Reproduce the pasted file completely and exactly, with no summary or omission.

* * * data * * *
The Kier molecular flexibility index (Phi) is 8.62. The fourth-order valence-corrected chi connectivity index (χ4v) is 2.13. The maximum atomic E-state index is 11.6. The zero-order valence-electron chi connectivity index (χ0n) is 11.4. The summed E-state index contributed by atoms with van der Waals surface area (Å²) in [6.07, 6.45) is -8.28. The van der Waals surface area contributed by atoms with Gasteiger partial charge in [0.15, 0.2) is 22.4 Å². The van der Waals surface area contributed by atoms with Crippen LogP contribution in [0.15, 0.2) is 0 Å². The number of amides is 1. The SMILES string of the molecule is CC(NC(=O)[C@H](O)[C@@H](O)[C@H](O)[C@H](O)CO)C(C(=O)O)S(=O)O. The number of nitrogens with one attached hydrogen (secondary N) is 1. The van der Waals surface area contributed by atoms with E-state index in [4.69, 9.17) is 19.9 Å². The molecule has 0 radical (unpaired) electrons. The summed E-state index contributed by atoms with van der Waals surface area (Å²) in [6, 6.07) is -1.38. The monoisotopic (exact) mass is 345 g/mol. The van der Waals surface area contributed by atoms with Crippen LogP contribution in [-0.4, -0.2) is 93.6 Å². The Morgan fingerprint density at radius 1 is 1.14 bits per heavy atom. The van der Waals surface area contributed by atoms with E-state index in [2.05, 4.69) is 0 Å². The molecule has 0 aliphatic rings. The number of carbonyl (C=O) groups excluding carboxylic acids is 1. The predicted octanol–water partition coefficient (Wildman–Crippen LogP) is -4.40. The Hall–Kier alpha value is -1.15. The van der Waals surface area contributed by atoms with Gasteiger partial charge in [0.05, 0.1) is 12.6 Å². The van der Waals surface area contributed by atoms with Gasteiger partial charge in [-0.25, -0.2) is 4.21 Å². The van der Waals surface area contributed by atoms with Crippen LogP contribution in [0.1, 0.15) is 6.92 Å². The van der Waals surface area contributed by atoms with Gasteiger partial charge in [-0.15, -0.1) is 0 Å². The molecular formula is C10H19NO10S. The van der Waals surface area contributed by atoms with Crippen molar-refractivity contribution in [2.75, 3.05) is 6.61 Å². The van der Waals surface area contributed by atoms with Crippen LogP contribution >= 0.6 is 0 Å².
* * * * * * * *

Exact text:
The Kier molecular flexibility index (Phi) is 8.62. The fourth-order valence-corrected chi connectivity index (χ4v) is 2.13. The maximum atomic E-state index is 11.6. The zero-order valence-electron chi connectivity index (χ0n) is 11.4. The summed E-state index contributed by atoms with van der Waals surface area (Å²) in [6.07, 6.45) is -8.28. The van der Waals surface area contributed by atoms with Gasteiger partial charge in [0.15, 0.2) is 22.4 Å². The van der Waals surface area contributed by atoms with Crippen LogP contribution in [0.15, 0.2) is 0 Å². The number of amides is 1. The SMILES string of the molecule is CC(NC(=O)[C@H](O)[C@@H](O)[C@H](O)[C@H](O)CO)C(C(=O)O)S(=O)O. The number of nitrogens with one attached hydrogen (secondary N) is 1. The van der Waals surface area contributed by atoms with E-state index in [4.69, 9.17) is 19.9 Å². The molecule has 0 radical (unpaired) electrons. The summed E-state index contributed by atoms with van der Waals surface area (Å²) in [6, 6.07) is -1.38. The monoisotopic (exact) mass is 345 g/mol. The van der Waals surface area contributed by atoms with Crippen LogP contribution in [-0.4, -0.2) is 93.6 Å². The Morgan fingerprint density at radius 1 is 1.14 bits per heavy atom. The van der Waals surface area contributed by atoms with E-state index in [2.05, 4.69) is 0 Å². The molecule has 0 aliphatic rings. The number of carbonyl (C=O) groups excluding carboxylic acids is 1. The predicted octanol–water partition coefficient (Wildman–Crippen LogP) is -4.40. The Hall–Kier alpha value is -1.15. The van der Waals surface area contributed by atoms with Gasteiger partial charge in [0.05, 0.1) is 12.6 Å². The van der Waals surface area contributed by atoms with Gasteiger partial charge in [-0.25, -0.2) is 4.21 Å². The van der Waals surface area contributed by atoms with Crippen LogP contribution in [0.1, 0.15) is 6.92 Å². The van der Waals surface area contributed by atoms with Gasteiger partial charge in [-0.15, -0.1) is 0 Å². The molecular formula is C10H19NO10S. The van der Waals surface area contributed by atoms with Crippen molar-refractivity contribution in [2.75, 3.05) is 6.61 Å². The van der Waals surface area contributed by atoms with Crippen LogP contribution >= 0.6 is 0 Å².